Ramases returns as the main vocalist on Now Mona Lisa in which he analyzes the thoughts of the Mona Lisa as she stares out from her portrait at the world going by. Eventually, Sel enters the fray taking on the part of Mona Lisa creating a nice vocal duet, though musically there is little difference from the previous track with a mixture of orchestra and group.
The first link to Space Hymns appears relatively late on in the album. On God Voice, Ramases (whose voice sounds so much like early Chris de Burgh!) there is a touch of that mantra style that was splashed all over the first album. This time the chants are just relegated to the chorus while Ramses speaks out about being a god (or a chosen one) and how he should be revered by all. Backing vocals are used to good effect here, as on most of the album. An interesting point is that two of the backing vocalists (Sue Glover and Sunny Leslie) were from Brotherhood Of Man.
God Voice merges into Mind Island which is also the first track that does not feature the orchestra. Here one can hear Bon Bertles (Nucleus) with one of his characteristic solos to the sound of a gong that creates that spacey effect together with an acoustic backing. This is a pleasant enough and unobtrusive track that blends in well with the laid back and melancholic nature of the album. Side 1 comes to an end with Only The Loneliest Feeling which retains that effect that sounds like breaking surf while the voice is accompanied by a cello and double bass.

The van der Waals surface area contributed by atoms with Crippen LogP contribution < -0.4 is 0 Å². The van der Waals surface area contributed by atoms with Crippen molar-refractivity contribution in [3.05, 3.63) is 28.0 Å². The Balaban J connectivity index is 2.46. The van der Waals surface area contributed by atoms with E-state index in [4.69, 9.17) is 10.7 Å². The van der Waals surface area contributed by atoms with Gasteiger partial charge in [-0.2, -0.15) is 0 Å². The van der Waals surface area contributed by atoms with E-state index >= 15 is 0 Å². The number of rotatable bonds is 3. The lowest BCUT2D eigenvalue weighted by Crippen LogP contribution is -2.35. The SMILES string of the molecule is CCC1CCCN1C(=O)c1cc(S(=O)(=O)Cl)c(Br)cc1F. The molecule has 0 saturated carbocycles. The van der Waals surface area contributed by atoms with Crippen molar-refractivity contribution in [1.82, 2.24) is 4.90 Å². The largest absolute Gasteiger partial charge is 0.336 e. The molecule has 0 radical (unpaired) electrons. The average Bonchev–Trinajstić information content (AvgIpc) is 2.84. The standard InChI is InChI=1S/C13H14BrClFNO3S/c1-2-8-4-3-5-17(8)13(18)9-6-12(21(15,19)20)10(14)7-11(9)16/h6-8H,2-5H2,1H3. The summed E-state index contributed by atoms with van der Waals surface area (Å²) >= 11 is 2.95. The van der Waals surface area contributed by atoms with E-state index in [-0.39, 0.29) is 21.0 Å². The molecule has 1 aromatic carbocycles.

Side 2 starts off with Sweet Reason, which has a touch of Marianne Faithful in it (at least as far as the voice goes!). The track utilizes all the musical derivatives to be expected of a seventies track with soaring vocal harmonies responded by a horn section while the backing rhythm is almost cabaret-like in style, yet somehow still being able to maintain that religious almost church-like touch. Hearing it reminds me of the track My Sweet Lord from All Things Must Pass (George Harrisson).
Stepping Stones acts as a filler being devoid of any musical value and extremely repetitive, though not to the extent of the tracks on Space Hymns. Notwithstanding that, it serves as a relaxing piece of music with the gentle whispers towards the end of the track acting as a beckoning to those who could have been hypnotized by it. It also serves as an introduction to what could be assumed to be the most commercial track on the album, Saler Man. Possibly this track could have been short listed as a possible single with the Chris de Burgh comparison re-emerging as Ramases sings accompanied by an orchestra with the occasional touch of an acoustic guitar.